If you don’t have backcountry touring gear, you can rent it.
- Teton Mountaineering – 307-733-3595
- Wilson Backcountry Sports – 307-733-5228
- Skinny Skis – 307-733-6094
- Hoback Sports – 307-733-5335
- Teton Backcountry Rentals – 307-828-1885
In Salt Lake City:
- Wasatch Touring – 801-359-9361
- REI – 801-486-2100
- Black Diamond – 801-278-0233
- University of Utah – 801-581-8516
In Park City:
- The first course in the avalanche course progression is the Level 1 course. It is 24 hours of instruction, 60% in the field and 40% in the classroom. The focus is to provide a systematic approach to backcountry travel, from pre-trip planning to recognition of avalanche terrain to communication within groups.
- Already taken a level 1? Not a professional in the industry? The recreational course track is the right fit if you are a new or seasoned backcountry traveler who is not working in the snow and avalanche industry. This track is for you if you’re looking for skills and knowledge to travel in a snow-covered environment. Courses in the recreational track are designed to offer a systematic approach to backcountry travel – from pre-trip planning to recognition of avalanche terrain to communication within groups.
- The professional course track is the right fit if you are an avalanche professional or an aspiring avalanche worker. This track is for you if you’re working as a ski patroller, a ski guide, a snowmobile guide, an avalanche forecaster, or aspire to fill any of these positions in the future.
- If neither of these are the perfect fit, try a custom course. We have experience working with recreationists and professionals to build courses that meet their needs. Contact us for information.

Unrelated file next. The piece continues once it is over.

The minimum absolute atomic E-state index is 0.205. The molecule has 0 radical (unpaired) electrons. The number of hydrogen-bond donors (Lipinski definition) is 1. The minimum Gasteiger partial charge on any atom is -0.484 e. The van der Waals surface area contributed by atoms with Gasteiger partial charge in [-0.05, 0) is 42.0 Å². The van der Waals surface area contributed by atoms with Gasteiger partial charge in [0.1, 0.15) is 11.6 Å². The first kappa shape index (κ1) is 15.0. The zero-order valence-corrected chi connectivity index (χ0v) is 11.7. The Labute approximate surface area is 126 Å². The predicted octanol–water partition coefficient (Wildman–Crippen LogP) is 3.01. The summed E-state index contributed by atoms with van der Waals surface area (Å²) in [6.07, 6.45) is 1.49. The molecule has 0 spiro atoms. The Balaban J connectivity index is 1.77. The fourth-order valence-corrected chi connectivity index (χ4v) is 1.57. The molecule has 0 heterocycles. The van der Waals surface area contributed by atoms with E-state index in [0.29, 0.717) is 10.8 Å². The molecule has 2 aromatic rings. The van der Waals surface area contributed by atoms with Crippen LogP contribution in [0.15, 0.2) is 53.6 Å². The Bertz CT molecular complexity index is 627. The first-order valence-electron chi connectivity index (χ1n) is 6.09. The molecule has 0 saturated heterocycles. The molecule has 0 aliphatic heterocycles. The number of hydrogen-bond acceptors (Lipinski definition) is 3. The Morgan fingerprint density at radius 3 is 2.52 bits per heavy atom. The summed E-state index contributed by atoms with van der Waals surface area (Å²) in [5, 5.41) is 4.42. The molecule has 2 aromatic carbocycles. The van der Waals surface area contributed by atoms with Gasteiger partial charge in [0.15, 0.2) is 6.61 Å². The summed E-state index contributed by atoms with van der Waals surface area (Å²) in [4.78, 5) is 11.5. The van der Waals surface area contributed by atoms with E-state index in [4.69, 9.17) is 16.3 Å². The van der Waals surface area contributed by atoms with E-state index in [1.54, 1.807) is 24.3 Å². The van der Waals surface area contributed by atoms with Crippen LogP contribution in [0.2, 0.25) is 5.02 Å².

- Can I get more information about the professional/recreational education tracks?
- Professional instruction
- Course workbooks
- Classroom and field instruction
- Lift tickets (unless otherwise noted), if the course is operating out of a ski area
- Transportation to and from the trailhead
- Personal gear
- Avalanche rescue gear
Most AAI courses run on skis or snowboards. This is because a big part of what we teach is terrain selection. With this in mind we want to travel through as much terrain as we can during the course, and being on skis or a snowboard allows this. That said, if you only have snowshoes, please call the office to discuss options.
Don’t worry! It’s an avalanche course not a skiing course. We use skis or splitboards to travel through the mountains for efficiency. If you can link parallel turns on a blue run in resort then you’ll be fine on our courses. That said, if we can ski or ride some fun lines while we travel through the mountains, we certainly will.
No problem. We don’t expect you to arrive at an introductory course with backcountry experience. We have made a series of videos for you to reference, in order to better prepare you for the field days.
Each participant on an avalanche course should have a digital avalanche beacon that transmits on the 457 khz frequency and has 2 or 3 antennae. If you have an old analogue beacon, then it really needs to be retired. Here’s an article about beacons and when to retire them.
We haven’t cancelled an advertised course yet! We need a minimum number to run a course, but our courses book up quickly so that has not been an issue. In fact the main problem we have is having to turn people away as they try and book too late. Many of our courses are full before winter has even started! Should AAI need to cancel a course, we will do our best to reschedule you in a different course or we will refund your money.